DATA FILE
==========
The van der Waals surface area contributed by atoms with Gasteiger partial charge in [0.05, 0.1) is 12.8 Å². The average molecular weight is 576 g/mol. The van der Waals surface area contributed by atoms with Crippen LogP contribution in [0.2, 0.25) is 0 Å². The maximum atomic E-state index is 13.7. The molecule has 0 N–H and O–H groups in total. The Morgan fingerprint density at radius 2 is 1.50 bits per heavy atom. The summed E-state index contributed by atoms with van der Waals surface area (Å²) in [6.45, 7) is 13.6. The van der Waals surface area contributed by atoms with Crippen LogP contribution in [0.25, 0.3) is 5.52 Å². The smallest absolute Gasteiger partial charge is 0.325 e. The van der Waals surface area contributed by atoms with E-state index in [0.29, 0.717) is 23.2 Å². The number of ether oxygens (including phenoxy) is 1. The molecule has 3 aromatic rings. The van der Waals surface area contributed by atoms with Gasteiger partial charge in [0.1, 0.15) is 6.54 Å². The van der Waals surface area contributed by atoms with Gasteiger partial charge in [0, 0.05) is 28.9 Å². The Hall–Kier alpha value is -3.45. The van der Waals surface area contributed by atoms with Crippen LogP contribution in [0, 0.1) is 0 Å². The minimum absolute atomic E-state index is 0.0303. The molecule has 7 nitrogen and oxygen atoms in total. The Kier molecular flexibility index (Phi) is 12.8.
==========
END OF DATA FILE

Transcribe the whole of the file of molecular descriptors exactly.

The van der Waals surface area contributed by atoms with Gasteiger partial charge in [0.05, 0.1) is 12.8 Å². The average molecular weight is 576 g/mol. The van der Waals surface area contributed by atoms with Crippen LogP contribution in [0.2, 0.25) is 0 Å². The maximum atomic E-state index is 13.7. The molecule has 0 N–H and O–H groups in total. The Morgan fingerprint density at radius 2 is 1.50 bits per heavy atom. The summed E-state index contributed by atoms with van der Waals surface area (Å²) in [6.45, 7) is 13.6. The van der Waals surface area contributed by atoms with Crippen LogP contribution in [0.25, 0.3) is 5.52 Å². The smallest absolute Gasteiger partial charge is 0.325 e. The van der Waals surface area contributed by atoms with E-state index in [0.29, 0.717) is 23.2 Å². The number of ether oxygens (including phenoxy) is 1. The molecule has 3 aromatic rings. The van der Waals surface area contributed by atoms with Gasteiger partial charge in [0.1, 0.15) is 6.54 Å². The van der Waals surface area contributed by atoms with Gasteiger partial charge in [0, 0.05) is 28.9 Å². The Hall–Kier alpha value is -3.45. The van der Waals surface area contributed by atoms with Crippen LogP contribution in [0, 0.1) is 0 Å². The minimum absolute atomic E-state index is 0.0303. The molecule has 7 nitrogen and oxygen atoms in total. The Kier molecular flexibility index (Phi) is 12.8.